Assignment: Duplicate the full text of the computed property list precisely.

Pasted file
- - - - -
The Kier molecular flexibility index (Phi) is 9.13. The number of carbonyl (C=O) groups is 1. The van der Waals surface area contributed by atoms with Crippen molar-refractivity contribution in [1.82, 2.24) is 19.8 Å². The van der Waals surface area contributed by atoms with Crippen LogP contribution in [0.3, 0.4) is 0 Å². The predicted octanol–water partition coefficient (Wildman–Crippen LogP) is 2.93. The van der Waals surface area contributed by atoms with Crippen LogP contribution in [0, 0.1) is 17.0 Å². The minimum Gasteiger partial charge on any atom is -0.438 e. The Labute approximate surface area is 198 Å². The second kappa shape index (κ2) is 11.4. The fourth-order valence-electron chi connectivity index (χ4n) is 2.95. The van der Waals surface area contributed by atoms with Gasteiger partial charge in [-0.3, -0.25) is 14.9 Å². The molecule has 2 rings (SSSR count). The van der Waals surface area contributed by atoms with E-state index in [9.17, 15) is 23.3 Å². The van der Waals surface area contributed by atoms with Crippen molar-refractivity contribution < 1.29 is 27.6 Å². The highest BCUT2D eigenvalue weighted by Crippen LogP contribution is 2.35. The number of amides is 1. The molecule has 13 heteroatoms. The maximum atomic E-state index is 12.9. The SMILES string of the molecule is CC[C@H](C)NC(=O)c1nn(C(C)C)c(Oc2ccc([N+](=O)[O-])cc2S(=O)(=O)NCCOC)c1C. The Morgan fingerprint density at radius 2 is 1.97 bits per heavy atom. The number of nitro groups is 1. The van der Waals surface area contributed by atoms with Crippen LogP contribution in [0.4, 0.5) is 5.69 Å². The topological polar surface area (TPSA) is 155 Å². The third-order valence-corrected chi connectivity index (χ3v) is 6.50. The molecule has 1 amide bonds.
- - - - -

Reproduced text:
The Kier molecular flexibility index (Phi) is 9.13. The number of carbonyl (C=O) groups is 1. The van der Waals surface area contributed by atoms with Crippen molar-refractivity contribution in [1.82, 2.24) is 19.8 Å². The van der Waals surface area contributed by atoms with Crippen LogP contribution in [0.3, 0.4) is 0 Å². The predicted octanol–water partition coefficient (Wildman–Crippen LogP) is 2.93. The van der Waals surface area contributed by atoms with Crippen LogP contribution in [0, 0.1) is 17.0 Å². The minimum Gasteiger partial charge on any atom is -0.438 e. The Labute approximate surface area is 198 Å². The second kappa shape index (κ2) is 11.4. The fourth-order valence-electron chi connectivity index (χ4n) is 2.95. The van der Waals surface area contributed by atoms with Gasteiger partial charge in [-0.3, -0.25) is 14.9 Å². The molecule has 2 rings (SSSR count). The van der Waals surface area contributed by atoms with E-state index in [9.17, 15) is 23.3 Å². The van der Waals surface area contributed by atoms with Crippen molar-refractivity contribution < 1.29 is 27.6 Å². The highest BCUT2D eigenvalue weighted by Crippen LogP contribution is 2.35. The number of amides is 1. The molecule has 13 heteroatoms. The maximum atomic E-state index is 12.9. The SMILES string of the molecule is CC[C@H](C)NC(=O)c1nn(C(C)C)c(Oc2ccc([N+](=O)[O-])cc2S(=O)(=O)NCCOC)c1C. The Morgan fingerprint density at radius 2 is 1.97 bits per heavy atom. The number of nitro groups is 1. The van der Waals surface area contributed by atoms with Crippen LogP contribution in [0.4, 0.5) is 5.69 Å². The topological polar surface area (TPSA) is 155 Å². The third-order valence-corrected chi connectivity index (χ3v) is 6.50. The molecule has 1 amide bonds.